Many of the crashes involving foreigners were consistent
with errors made by Kiwi drivers.
Overseas drivers were involved in at least 558 crashes
that resulted in death or injury last year.
In about three-quarters of the cases, the visitors were found
at fault, including 11 crashes that were fatal.
Seven of those were attributed to the drivers failing "to
adjust to local conditions", according to crash data recorded
at the scenes.
Transport Agency safety spokeswoman Lisa Rossiter said a
number of elements in New Zealand could cause "unfamiliar"
"The unfamiliar driver is caught out by road design and
layout they're not used to, and unfamiliar signage ... [and]
they get distracted by scenery."
Other factors could include failing to drive to speeds
appropriate to New Zealand roads, or pulling out of rest
areas on quiet roads into the wrong lane, Ms Rossiter added.
However, many of the crashes involving foreigners were
consistent with errors made by Kiwi drivers too.
Over Queen's Birthday weekend, four people were killed by
foreign drivers in two fatal crashes.
Johannes Jacobus Appelman, 52, of Holland allegedly failed to
stop at a stop sign at Rakaia in Canterbury on Saturday
night. He has been charged over the resulting crash, which
killed Abigail Hone, 12, her friend Ella Summerfield, 12, and
Ella's mother Sally, 49.
The previous night, on the Coromandel Peninsula, US tourist
Cody Dickey crossed the centreline in his campervan, killing
Aucklander Robyn Eilleen Derrick, a passenger in an oncoming
The crash figures, released by the Transport Agency, were
sourced from the police Crash Analysis System, which is
estimated to capture data on about two-thirds of injury
crashes - meaning there may have been more than 800 overseas
drivers involved in injury crashes last year.
The 11 fatal crashes caused by them were down from a high of
17 in 2012. Ms Rossiter said the bottom of the South Island
experienced more tourist-driver crashes than other areas, but
work had begun in Central Otago relating to road safety and
education under a Transport Agency "signature project" to
decrease crashes involving foreign drivers.
In the past 10 years, the highest percentage of fatal road
crashes caused by visitors was just 4.2 per cent of the
annual road toll, in 2012.
Last year, that dropped to 2.9.
However, the percentage has been slowly trending up over the
past 20 years. In 1994, it was just 0.7 per cent.
In the past week, road safety campaigner and Dog & Lemon
car review editor Clive Matthew-Wilson suggested the
Government needed to tighten the rules for tourists to get
behind the wheel in New Zealand.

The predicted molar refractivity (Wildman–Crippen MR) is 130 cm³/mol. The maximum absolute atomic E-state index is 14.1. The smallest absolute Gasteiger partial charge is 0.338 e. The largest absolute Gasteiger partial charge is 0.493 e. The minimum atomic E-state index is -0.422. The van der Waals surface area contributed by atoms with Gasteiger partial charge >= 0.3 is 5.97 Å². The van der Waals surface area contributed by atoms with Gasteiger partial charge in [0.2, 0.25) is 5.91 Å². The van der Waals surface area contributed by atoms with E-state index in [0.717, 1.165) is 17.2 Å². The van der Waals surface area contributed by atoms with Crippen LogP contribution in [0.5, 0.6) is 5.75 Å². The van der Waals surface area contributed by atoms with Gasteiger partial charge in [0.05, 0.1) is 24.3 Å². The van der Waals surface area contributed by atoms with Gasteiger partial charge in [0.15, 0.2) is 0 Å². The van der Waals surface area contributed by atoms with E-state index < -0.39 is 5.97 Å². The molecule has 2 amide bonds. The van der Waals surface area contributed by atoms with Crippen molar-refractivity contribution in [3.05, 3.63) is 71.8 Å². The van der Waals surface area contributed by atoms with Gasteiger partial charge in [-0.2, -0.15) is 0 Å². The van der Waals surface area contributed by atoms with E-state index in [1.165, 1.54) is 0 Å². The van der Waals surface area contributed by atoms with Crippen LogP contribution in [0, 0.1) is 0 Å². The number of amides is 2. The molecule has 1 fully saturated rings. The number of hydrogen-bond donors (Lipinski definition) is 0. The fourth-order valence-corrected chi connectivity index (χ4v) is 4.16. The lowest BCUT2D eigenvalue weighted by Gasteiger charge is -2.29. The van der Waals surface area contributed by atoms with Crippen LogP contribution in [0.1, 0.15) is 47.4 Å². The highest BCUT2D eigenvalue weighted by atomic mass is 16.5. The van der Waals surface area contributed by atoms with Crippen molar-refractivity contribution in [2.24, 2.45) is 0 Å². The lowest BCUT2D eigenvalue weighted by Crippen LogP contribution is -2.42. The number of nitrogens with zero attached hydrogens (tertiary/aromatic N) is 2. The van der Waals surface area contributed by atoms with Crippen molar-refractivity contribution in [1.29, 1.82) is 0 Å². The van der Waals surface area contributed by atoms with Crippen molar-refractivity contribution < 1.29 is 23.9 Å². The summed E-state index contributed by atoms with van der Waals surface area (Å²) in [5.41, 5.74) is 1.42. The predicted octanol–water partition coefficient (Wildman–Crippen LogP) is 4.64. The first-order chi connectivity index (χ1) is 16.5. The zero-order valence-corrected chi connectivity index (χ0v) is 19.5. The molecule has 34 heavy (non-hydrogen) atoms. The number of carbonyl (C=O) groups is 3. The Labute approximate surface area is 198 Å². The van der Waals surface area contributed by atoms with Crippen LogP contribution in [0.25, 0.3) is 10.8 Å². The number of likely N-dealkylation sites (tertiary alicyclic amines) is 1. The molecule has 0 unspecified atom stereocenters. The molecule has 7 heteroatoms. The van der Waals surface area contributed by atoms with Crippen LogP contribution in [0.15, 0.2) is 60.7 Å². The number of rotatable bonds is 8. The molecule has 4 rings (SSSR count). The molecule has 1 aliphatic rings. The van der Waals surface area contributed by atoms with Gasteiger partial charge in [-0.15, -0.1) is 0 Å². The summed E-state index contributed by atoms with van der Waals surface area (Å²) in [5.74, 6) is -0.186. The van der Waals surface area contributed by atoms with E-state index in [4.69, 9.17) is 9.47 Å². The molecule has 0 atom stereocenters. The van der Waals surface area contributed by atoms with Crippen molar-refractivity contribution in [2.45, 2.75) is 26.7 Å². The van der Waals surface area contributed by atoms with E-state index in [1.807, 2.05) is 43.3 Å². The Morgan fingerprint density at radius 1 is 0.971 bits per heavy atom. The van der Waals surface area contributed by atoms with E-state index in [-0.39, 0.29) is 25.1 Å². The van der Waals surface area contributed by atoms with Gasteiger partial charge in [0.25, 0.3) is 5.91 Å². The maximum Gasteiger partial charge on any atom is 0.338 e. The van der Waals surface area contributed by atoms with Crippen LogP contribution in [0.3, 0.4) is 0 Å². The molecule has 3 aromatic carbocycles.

He said travellers should be banned from renting cars until
they passed an online driving test.
But Prime Minister John Key does not believe laws need to be
"If you look at the accident rate of tourists who come and
drive in New Zealand versus New Zealanders themselves, it's
"They're about the same accident rate per capita. So I don't
think that's a big issue ... [But] we do need to recognise
that some of our roads are [on] quite difficult terrain for
people who may be inexperienced drivers."
Meanwhile, up to 1,000 mourners are expected at Abi Hone's
funeral at Sumner School on Monday.
Hone family spokesman Darren Wright said pupils would be
given the option of remaining in class, going home or
attending the funeral.
"It's completely up to them," Mr Wright said. "The family
wants to get as much support as they can."
Abi and Ella both attended the school, and their families
were integral in fundraising to build the hall where the
funeral will be held.
A large oak tree in the central playground has become a focal
point for the grieving community, its trunk covered with
cards, origami cranes, flowers, and balloons.
Mr Wright said relatives and friends of the Hone family were
arriving from all the world, including England and France.
The support from them, and the wider community, was giving
the Hones a "huge amount of strength".
"There are a lot of people hurting over this," Mr Wright
said. "It seems to have very much impacted people across
Canterbury and NZ."
It is unclear when the funerals for Ella and mum Sally will
take place. Mrs Summerfield's husband, Shane, who was badly
hurt in the crash and is still in Christchurch Hospital, is
awake and talking but overwhelmed with grief, a family friend
The extended family are taking the double loss "pretty bloody
tough", said Wyn Mossman, Mr Summerfield's business partner.
Last night, they released a short statement thanking the
public, particularly the Sumner community, "for all their
love and support".